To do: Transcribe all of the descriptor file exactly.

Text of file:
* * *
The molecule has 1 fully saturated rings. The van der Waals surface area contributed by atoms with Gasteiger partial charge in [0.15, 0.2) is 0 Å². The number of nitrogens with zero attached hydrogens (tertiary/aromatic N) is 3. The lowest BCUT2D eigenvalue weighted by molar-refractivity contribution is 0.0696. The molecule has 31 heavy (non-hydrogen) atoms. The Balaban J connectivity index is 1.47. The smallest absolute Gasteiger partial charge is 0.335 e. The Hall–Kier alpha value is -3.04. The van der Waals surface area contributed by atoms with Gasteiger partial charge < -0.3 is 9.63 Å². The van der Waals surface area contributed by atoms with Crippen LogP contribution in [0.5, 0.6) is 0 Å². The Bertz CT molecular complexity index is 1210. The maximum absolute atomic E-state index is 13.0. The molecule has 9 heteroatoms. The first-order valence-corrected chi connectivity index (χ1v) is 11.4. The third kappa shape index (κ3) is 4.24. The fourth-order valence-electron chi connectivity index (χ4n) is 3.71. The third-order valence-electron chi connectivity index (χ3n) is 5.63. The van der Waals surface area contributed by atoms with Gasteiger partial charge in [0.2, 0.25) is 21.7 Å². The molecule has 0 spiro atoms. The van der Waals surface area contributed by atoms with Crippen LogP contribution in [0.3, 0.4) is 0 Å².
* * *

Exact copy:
The molecule has 1 fully saturated rings. The van der Waals surface area contributed by atoms with Gasteiger partial charge in [0.15, 0.2) is 0 Å². The number of nitrogens with zero attached hydrogens (tertiary/aromatic N) is 3. The lowest BCUT2D eigenvalue weighted by molar-refractivity contribution is 0.0696. The molecule has 31 heavy (non-hydrogen) atoms. The Balaban J connectivity index is 1.47. The smallest absolute Gasteiger partial charge is 0.335 e. The Hall–Kier alpha value is -3.04. The van der Waals surface area contributed by atoms with Gasteiger partial charge < -0.3 is 9.63 Å². The van der Waals surface area contributed by atoms with Crippen LogP contribution in [0.5, 0.6) is 0 Å². The Bertz CT molecular complexity index is 1210. The maximum absolute atomic E-state index is 13.0. The molecule has 9 heteroatoms. The first-order valence-corrected chi connectivity index (χ1v) is 11.4. The third kappa shape index (κ3) is 4.24. The fourth-order valence-electron chi connectivity index (χ4n) is 3.71. The third-order valence-electron chi connectivity index (χ3n) is 5.63. The van der Waals surface area contributed by atoms with Gasteiger partial charge in [0.2, 0.25) is 21.7 Å². The molecule has 0 spiro atoms. The van der Waals surface area contributed by atoms with Crippen LogP contribution in [0.3, 0.4) is 0 Å².